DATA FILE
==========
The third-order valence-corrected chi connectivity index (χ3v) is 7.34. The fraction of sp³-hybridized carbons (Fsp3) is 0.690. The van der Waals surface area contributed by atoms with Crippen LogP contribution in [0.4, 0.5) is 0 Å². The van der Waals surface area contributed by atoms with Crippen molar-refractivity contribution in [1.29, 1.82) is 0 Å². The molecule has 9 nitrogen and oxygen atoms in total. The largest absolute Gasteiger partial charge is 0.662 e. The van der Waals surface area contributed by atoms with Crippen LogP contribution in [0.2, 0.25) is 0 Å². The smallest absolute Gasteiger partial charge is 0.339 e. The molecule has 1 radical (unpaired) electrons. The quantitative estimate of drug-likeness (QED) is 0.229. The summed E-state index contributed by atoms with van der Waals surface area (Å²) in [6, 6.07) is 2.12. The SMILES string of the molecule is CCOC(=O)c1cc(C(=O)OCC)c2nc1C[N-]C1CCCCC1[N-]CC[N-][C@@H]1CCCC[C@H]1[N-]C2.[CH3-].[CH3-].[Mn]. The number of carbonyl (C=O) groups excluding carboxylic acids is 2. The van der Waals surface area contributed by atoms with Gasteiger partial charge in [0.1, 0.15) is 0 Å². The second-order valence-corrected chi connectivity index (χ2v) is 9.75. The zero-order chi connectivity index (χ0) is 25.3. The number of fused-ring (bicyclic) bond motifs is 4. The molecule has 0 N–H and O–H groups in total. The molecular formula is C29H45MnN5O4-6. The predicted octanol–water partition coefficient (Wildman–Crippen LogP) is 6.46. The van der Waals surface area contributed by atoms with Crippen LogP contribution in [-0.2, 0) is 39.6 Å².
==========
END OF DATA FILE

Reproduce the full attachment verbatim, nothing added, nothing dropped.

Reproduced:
The third-order valence-corrected chi connectivity index (χ3v) is 7.34. The fraction of sp³-hybridized carbons (Fsp3) is 0.690. The van der Waals surface area contributed by atoms with Crippen LogP contribution in [0.4, 0.5) is 0 Å². The van der Waals surface area contributed by atoms with Crippen molar-refractivity contribution in [1.29, 1.82) is 0 Å². The molecule has 9 nitrogen and oxygen atoms in total. The largest absolute Gasteiger partial charge is 0.662 e. The van der Waals surface area contributed by atoms with Crippen LogP contribution in [0.2, 0.25) is 0 Å². The smallest absolute Gasteiger partial charge is 0.339 e. The molecule has 1 radical (unpaired) electrons. The quantitative estimate of drug-likeness (QED) is 0.229. The summed E-state index contributed by atoms with van der Waals surface area (Å²) in [6, 6.07) is 2.12. The SMILES string of the molecule is CCOC(=O)c1cc(C(=O)OCC)c2nc1C[N-]C1CCCCC1[N-]CC[N-][C@@H]1CCCC[C@H]1[N-]C2.[CH3-].[CH3-].[Mn]. The number of carbonyl (C=O) groups excluding carboxylic acids is 2. The van der Waals surface area contributed by atoms with Gasteiger partial charge in [0.1, 0.15) is 0 Å². The second-order valence-corrected chi connectivity index (χ2v) is 9.75. The zero-order chi connectivity index (χ0) is 25.3. The number of fused-ring (bicyclic) bond motifs is 4. The molecule has 0 N–H and O–H groups in total. The molecular formula is C29H45MnN5O4-6. The predicted octanol–water partition coefficient (Wildman–Crippen LogP) is 6.46. The van der Waals surface area contributed by atoms with Crippen LogP contribution in [-0.2, 0) is 39.6 Å².